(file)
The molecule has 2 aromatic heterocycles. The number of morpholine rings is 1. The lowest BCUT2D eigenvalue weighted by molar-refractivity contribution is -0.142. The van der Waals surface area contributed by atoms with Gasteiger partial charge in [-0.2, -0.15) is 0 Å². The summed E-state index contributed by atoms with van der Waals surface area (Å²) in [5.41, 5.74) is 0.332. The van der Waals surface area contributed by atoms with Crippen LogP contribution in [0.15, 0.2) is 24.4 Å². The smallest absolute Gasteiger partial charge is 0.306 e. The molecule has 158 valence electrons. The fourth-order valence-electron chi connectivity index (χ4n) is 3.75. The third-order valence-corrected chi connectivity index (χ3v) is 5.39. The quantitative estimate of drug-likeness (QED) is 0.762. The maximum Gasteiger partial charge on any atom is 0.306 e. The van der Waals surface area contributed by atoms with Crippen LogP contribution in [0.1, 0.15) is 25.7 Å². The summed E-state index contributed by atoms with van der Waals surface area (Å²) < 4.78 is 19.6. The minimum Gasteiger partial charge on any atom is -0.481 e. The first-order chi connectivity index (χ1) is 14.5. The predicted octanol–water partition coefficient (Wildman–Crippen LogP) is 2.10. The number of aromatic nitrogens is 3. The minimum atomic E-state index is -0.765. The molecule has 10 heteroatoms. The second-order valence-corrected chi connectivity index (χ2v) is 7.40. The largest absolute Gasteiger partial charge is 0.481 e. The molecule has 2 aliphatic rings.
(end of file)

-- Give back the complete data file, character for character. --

The molecule has 2 aromatic heterocycles. The number of morpholine rings is 1. The lowest BCUT2D eigenvalue weighted by molar-refractivity contribution is -0.142. The van der Waals surface area contributed by atoms with Gasteiger partial charge in [-0.2, -0.15) is 0 Å². The summed E-state index contributed by atoms with van der Waals surface area (Å²) in [5.41, 5.74) is 0.332. The van der Waals surface area contributed by atoms with Crippen LogP contribution in [0.15, 0.2) is 24.4 Å². The smallest absolute Gasteiger partial charge is 0.306 e. The molecule has 158 valence electrons. The fourth-order valence-electron chi connectivity index (χ4n) is 3.75. The third-order valence-corrected chi connectivity index (χ3v) is 5.39. The quantitative estimate of drug-likeness (QED) is 0.762. The maximum Gasteiger partial charge on any atom is 0.306 e. The van der Waals surface area contributed by atoms with Crippen LogP contribution in [0.1, 0.15) is 25.7 Å². The summed E-state index contributed by atoms with van der Waals surface area (Å²) < 4.78 is 19.6. The minimum Gasteiger partial charge on any atom is -0.481 e. The first-order chi connectivity index (χ1) is 14.5. The predicted octanol–water partition coefficient (Wildman–Crippen LogP) is 2.10. The number of aromatic nitrogens is 3. The minimum atomic E-state index is -0.765. The molecule has 10 heteroatoms. The second-order valence-corrected chi connectivity index (χ2v) is 7.40. The largest absolute Gasteiger partial charge is 0.481 e. The molecule has 2 aliphatic rings.